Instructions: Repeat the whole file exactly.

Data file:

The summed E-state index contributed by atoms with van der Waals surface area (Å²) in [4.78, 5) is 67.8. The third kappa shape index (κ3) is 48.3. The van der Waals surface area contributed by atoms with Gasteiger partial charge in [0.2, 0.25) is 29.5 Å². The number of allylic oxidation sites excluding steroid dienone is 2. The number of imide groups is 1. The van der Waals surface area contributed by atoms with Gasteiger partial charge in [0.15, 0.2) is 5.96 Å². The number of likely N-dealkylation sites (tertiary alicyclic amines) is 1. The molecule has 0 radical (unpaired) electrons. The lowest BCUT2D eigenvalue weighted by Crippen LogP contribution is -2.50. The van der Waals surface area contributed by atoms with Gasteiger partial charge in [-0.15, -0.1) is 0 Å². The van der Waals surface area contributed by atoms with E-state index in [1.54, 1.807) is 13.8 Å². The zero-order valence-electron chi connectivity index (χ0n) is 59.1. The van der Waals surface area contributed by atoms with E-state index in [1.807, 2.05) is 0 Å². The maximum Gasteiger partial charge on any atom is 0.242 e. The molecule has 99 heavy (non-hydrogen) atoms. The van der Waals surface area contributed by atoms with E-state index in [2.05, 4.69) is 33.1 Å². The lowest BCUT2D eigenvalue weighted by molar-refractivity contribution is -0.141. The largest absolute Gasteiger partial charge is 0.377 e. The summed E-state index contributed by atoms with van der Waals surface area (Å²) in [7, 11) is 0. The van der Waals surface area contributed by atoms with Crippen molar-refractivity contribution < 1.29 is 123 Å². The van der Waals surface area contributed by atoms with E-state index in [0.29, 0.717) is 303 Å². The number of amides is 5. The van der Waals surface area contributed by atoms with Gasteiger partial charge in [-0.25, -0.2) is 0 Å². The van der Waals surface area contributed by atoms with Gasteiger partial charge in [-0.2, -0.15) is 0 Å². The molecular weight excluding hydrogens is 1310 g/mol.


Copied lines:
The summed E-state index contributed by atoms with van der Waals surface area (Å²) in [4.78, 5) is 67.8. The third kappa shape index (κ3) is 48.3. The van der Waals surface area contributed by atoms with Gasteiger partial charge in [0.2, 0.25) is 29.5 Å². The number of allylic oxidation sites excluding steroid dienone is 2. The number of imide groups is 1. The van der Waals surface area contributed by atoms with Gasteiger partial charge in [0.15, 0.2) is 5.96 Å². The number of likely N-dealkylation sites (tertiary alicyclic amines) is 1. The molecule has 0 radical (unpaired) electrons. The lowest BCUT2D eigenvalue weighted by Crippen LogP contribution is -2.50. The van der Waals surface area contributed by atoms with Gasteiger partial charge in [-0.15, -0.1) is 0 Å². The van der Waals surface area contributed by atoms with E-state index in [1.54, 1.807) is 13.8 Å². The zero-order valence-electron chi connectivity index (χ0n) is 59.1. The van der Waals surface area contributed by atoms with E-state index in [1.807, 2.05) is 0 Å². The maximum Gasteiger partial charge on any atom is 0.242 e. The molecule has 99 heavy (non-hydrogen) atoms. The van der Waals surface area contributed by atoms with E-state index in [2.05, 4.69) is 33.1 Å². The lowest BCUT2D eigenvalue weighted by molar-refractivity contribution is -0.141. The largest absolute Gasteiger partial charge is 0.377 e. The summed E-state index contributed by atoms with van der Waals surface area (Å²) in [7, 11) is 0. The van der Waals surface area contributed by atoms with Crippen molar-refractivity contribution < 1.29 is 123 Å². The van der Waals surface area contributed by atoms with E-state index in [0.29, 0.717) is 303 Å². The number of amides is 5. The van der Waals surface area contributed by atoms with Gasteiger partial charge in [-0.25, -0.2) is 0 Å². The van der Waals surface area contributed by atoms with Gasteiger partial charge in [-0.2, -0.15) is 0 Å². The molecular weight excluding hydrogens is 1310 g/mol.